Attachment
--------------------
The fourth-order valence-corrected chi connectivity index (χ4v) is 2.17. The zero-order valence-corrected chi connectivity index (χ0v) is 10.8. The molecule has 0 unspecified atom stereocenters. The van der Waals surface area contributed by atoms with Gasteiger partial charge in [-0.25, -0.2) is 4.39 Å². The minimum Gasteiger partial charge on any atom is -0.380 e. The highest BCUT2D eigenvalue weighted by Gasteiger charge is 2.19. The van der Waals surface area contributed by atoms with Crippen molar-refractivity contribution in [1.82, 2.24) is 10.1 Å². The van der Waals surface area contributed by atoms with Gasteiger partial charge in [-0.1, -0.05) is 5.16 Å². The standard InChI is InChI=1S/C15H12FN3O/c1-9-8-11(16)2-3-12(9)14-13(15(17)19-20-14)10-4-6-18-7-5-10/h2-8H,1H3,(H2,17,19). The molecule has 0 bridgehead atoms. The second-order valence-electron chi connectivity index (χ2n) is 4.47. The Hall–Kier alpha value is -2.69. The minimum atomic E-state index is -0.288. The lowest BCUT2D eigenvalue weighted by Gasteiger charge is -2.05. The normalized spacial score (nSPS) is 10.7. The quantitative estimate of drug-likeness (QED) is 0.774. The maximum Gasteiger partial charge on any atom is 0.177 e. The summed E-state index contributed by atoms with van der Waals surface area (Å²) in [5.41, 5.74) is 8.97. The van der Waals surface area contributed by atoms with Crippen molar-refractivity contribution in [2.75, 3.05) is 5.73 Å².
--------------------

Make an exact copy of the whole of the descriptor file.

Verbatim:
The fourth-order valence-corrected chi connectivity index (χ4v) is 2.17. The zero-order valence-corrected chi connectivity index (χ0v) is 10.8. The molecule has 0 unspecified atom stereocenters. The van der Waals surface area contributed by atoms with Gasteiger partial charge in [-0.25, -0.2) is 4.39 Å². The minimum Gasteiger partial charge on any atom is -0.380 e. The highest BCUT2D eigenvalue weighted by Gasteiger charge is 2.19. The van der Waals surface area contributed by atoms with Crippen molar-refractivity contribution in [1.82, 2.24) is 10.1 Å². The van der Waals surface area contributed by atoms with Gasteiger partial charge in [-0.1, -0.05) is 5.16 Å². The standard InChI is InChI=1S/C15H12FN3O/c1-9-8-11(16)2-3-12(9)14-13(15(17)19-20-14)10-4-6-18-7-5-10/h2-8H,1H3,(H2,17,19). The molecule has 0 bridgehead atoms. The second-order valence-electron chi connectivity index (χ2n) is 4.47. The Hall–Kier alpha value is -2.69. The minimum atomic E-state index is -0.288. The lowest BCUT2D eigenvalue weighted by Gasteiger charge is -2.05. The normalized spacial score (nSPS) is 10.7. The quantitative estimate of drug-likeness (QED) is 0.774. The maximum Gasteiger partial charge on any atom is 0.177 e. The summed E-state index contributed by atoms with van der Waals surface area (Å²) in [5.41, 5.74) is 8.97. The van der Waals surface area contributed by atoms with Crippen molar-refractivity contribution in [2.75, 3.05) is 5.73 Å².